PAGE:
That Noisy Pipe in the Wall

Everyday we receive questions and plumbing stories and solutions from folks all over the country.  If you search through our plumbing Question Archive or some of our general articles on plumbing related issues, you will find a wide variety of problems, some of which you have likely experienced.  Indeed, if you do a simple search of  archived questions and answers, chances are you will find an answer to whatever problem you are experiencing.  But there is one plumbing related problem or nuisance that we hear about all the time.  It is not the running toilet or related to the toilet, though that topic comes up often.  What definitely would make the plumbing problem all star team for receiving among the most inquiries is the noisy pipe in the wall problem.  For sure, it is in most cases not something you should be overly concerned about and yes, there is a reason why it is happening and a solution if you care to implement.  And no, it is not associated with a haunting or something out of this world!  Nevertheless, it plagues almost all of us and while we have addressed this a few times in the past, lately we have been receiving an unusual number of inquiries about what this is all about.  For example, here are some recent questions that have come forth about the pipe plumbing gremlin from our visitors just to give you an idea of what has been on the minds of some of our users or more specifically, the noises they are hearing in their homes!

We are hearing a high pitch sound from the wall when we turn on the water. What can I do to stop this annoying noise?

Whenever we turn on a faucet in our home there is a noise that happens.  It almost sounds like a bell tone and lasts for a couple seconds then stops.  This is for hot or cold water, when any faucet is turned on and also occurs when the washer uses water. Several people have suggested something that you put on the water line that will stop this. What are they referring to?

When I run hot water, my pipes make howling noise. What does this mean?

Alright, I can assure you that none of your homes are suffering from a ghostly encounter.   The causes of this phenomenon is definable.  Often the noise people hear varies from a light tapping sound to to a large burping noise, as if someone quite large is clearing their throat or someone is dragging a heavy piece of furniture across a wood floor, stopping and starting.  At times, homeowners have described this clapping or screeching noise as so loud that they fear something is about to break.  It truly is a plumbing acoustics phenomenon.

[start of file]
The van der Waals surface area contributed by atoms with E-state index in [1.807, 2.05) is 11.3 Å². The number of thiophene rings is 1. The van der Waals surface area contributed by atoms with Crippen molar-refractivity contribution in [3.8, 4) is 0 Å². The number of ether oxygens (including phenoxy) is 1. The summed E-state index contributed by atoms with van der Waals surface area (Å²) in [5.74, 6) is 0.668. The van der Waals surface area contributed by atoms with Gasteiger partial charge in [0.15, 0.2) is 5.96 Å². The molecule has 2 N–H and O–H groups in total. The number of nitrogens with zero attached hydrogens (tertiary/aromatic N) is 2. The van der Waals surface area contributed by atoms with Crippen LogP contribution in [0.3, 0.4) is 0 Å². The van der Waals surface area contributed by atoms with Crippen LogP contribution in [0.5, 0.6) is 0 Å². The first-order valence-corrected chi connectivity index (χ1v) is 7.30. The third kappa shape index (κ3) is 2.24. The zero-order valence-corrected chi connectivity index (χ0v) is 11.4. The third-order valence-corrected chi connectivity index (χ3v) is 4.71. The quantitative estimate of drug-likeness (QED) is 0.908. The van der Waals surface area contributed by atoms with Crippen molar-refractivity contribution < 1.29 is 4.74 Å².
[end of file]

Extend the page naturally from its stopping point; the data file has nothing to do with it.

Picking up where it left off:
If you are hearing a whistling noise, then be sure to check the inlet valve as the water may be creating this noise as its forced through a very narrow opening.  Inlet valves can be located behind refrigerators, toilets, sinks, and also check behind the washing machine.

If the noise takes on the form of a ticking or loud cracking noise then it could be due to a temperature differential.  Imagine a cold water pipe suddenly having hot water running through it as you ready the shower or the washing machine or dishwasher changes to a warm/hot water cycle.  One solution is to insulate the pipes in question in order to maintain a more even temperature. You can at times actually see the pipe, if visible, move as the banging noise commences.  So wrap it up or clamp it down to keep it from rattling .

If your faucet is making a soft rattling noise or a tap, tap, tap type of noise, then check out the washer in your faucet as it may be worn.

Sometimes we have our hot water heater temperature control turned up too high which can exasperate the problem.  So you might try turning it down a tad.

Often the loud banging noise is due to an air pipe chamber problem.  This occurs when air gets into the pipes.  To remedy this problem turn off the water supply at the main.  Then open up a faucet far from the main cut off and bleed the air out.  You can also turn on the washing machine and dishwasher to further move the air pockets out of the pipe system and while you are at it, flush the toilets.  After a couple of minutes, turn back on the water.

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